Trump also confused the Syrian opposition with the Islamic State and made several other questionable statements about the crisis in Syria.
"We have to do one thing at a time. We can't be fighting ISIS and fighting Assad. Assad is fighting ISIS. He is fighting ISIS. Russia is fighting now ISIS. And Iran is fighting ISIS," he said.
The Assad regime has largely avoided large clashes with the Islamic State, and according to the U.S. government he has been engaged in large-scale oil trade with the terrorist group. Russia is almost exclusively bombing the Syrian rebels who are fighting the Islamic State, while sometimes also striking its capital, Raqqa.
Cruz stuck to his mantra that drastically increasing the airstrikes against the Islamic State would defeat the group, and he said that could be done without inflicting mass casualties on the civilians with whom the terrorists embed in cities in Iraq and Syria.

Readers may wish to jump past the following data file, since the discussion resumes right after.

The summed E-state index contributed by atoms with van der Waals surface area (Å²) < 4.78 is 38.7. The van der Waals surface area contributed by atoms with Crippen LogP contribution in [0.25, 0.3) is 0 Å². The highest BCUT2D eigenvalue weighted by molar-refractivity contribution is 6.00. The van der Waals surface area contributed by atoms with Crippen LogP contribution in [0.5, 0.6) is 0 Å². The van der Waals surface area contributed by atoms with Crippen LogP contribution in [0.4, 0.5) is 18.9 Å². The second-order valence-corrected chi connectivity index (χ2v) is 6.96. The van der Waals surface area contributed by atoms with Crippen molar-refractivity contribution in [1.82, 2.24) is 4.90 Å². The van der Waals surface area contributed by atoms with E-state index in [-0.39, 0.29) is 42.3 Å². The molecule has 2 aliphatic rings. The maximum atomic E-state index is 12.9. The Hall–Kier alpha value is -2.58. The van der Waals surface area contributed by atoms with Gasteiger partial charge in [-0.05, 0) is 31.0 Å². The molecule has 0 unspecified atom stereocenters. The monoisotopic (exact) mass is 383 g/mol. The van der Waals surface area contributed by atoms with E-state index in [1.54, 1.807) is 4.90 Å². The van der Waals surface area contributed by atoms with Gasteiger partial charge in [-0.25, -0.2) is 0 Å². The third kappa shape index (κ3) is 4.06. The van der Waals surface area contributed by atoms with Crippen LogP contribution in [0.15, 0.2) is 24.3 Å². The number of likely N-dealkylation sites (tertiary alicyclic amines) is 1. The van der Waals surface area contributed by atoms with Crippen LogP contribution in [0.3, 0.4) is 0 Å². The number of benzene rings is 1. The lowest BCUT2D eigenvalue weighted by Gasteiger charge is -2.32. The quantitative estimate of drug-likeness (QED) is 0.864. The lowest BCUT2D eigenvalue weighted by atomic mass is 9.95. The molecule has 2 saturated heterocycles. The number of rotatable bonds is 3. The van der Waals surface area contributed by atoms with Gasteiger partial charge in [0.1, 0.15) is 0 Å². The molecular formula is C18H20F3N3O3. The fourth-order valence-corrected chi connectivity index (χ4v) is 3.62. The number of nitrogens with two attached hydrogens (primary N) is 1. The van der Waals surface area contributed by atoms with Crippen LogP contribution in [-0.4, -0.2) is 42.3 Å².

"You would carpet bomb where ISIS is, not a city, but the location of the troops," he said, seemingly unaware that the troops are in the cities, not just in Raqqa but also in Mosul and Ramadi, not to mention cities in Libya, Turkey, Egypt and beyond.
Trump defended his plan to kill the families of terrorists, even though killing civilian noncombatants is a violation of the Geneva Conventions and a war crime. For Trump, the tactic is a deterrent against terror attacks. "Frankly, that will make people think because they may not care much about their lives, but they do care, believe it or not, about their families' lives," he said.